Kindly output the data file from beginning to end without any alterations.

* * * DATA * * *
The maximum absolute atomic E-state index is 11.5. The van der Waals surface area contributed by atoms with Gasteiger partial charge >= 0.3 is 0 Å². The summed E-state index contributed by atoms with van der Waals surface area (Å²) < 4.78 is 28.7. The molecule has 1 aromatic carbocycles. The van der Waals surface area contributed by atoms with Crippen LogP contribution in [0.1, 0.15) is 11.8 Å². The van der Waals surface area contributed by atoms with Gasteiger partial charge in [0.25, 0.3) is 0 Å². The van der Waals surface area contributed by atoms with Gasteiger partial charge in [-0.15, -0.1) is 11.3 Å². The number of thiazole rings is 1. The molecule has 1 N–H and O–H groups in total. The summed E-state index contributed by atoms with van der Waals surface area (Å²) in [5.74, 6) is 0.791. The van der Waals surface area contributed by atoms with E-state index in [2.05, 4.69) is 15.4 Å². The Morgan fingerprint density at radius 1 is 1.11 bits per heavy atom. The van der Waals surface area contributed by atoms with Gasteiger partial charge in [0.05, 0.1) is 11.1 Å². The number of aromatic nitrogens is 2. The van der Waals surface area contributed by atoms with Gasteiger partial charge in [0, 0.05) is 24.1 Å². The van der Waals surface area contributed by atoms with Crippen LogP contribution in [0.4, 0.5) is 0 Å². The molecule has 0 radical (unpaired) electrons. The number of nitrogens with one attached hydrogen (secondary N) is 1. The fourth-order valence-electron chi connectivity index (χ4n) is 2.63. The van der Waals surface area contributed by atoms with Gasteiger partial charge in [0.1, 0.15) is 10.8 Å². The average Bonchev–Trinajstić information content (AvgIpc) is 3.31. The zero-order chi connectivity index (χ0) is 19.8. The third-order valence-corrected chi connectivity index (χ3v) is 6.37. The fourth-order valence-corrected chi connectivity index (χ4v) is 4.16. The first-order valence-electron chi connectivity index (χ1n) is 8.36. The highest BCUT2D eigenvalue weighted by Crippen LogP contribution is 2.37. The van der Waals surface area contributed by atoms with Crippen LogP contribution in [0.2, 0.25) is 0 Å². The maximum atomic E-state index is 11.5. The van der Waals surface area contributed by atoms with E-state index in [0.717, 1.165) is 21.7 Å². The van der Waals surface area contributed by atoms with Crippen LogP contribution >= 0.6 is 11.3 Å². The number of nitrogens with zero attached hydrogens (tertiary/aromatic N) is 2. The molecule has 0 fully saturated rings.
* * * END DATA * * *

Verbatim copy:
The maximum absolute atomic E-state index is 11.5. The van der Waals surface area contributed by atoms with Gasteiger partial charge >= 0.3 is 0 Å². The summed E-state index contributed by atoms with van der Waals surface area (Å²) < 4.78 is 28.7. The molecule has 1 aromatic carbocycles. The van der Waals surface area contributed by atoms with Crippen LogP contribution in [0.1, 0.15) is 11.8 Å². The van der Waals surface area contributed by atoms with Gasteiger partial charge in [0.25, 0.3) is 0 Å². The van der Waals surface area contributed by atoms with Gasteiger partial charge in [-0.15, -0.1) is 11.3 Å². The number of thiazole rings is 1. The molecule has 1 N–H and O–H groups in total. The summed E-state index contributed by atoms with van der Waals surface area (Å²) in [5.74, 6) is 0.791. The van der Waals surface area contributed by atoms with E-state index in [2.05, 4.69) is 15.4 Å². The Morgan fingerprint density at radius 1 is 1.11 bits per heavy atom. The van der Waals surface area contributed by atoms with Gasteiger partial charge in [0.05, 0.1) is 11.1 Å². The number of aromatic nitrogens is 2. The van der Waals surface area contributed by atoms with Gasteiger partial charge in [0, 0.05) is 24.1 Å². The van der Waals surface area contributed by atoms with Crippen LogP contribution in [0.4, 0.5) is 0 Å². The molecule has 0 radical (unpaired) electrons. The number of nitrogens with one attached hydrogen (secondary N) is 1. The fourth-order valence-electron chi connectivity index (χ4n) is 2.63. The van der Waals surface area contributed by atoms with Gasteiger partial charge in [0.1, 0.15) is 10.8 Å². The average Bonchev–Trinajstić information content (AvgIpc) is 3.31. The zero-order chi connectivity index (χ0) is 19.8. The third-order valence-corrected chi connectivity index (χ3v) is 6.37. The fourth-order valence-corrected chi connectivity index (χ4v) is 4.16. The first-order valence-electron chi connectivity index (χ1n) is 8.36. The highest BCUT2D eigenvalue weighted by Crippen LogP contribution is 2.37. The van der Waals surface area contributed by atoms with Crippen LogP contribution in [0.2, 0.25) is 0 Å². The maximum atomic E-state index is 11.5. The van der Waals surface area contributed by atoms with E-state index in [0.717, 1.165) is 21.7 Å². The van der Waals surface area contributed by atoms with Crippen LogP contribution >= 0.6 is 11.3 Å². The number of nitrogens with zero attached hydrogens (tertiary/aromatic N) is 2. The molecule has 0 fully saturated rings.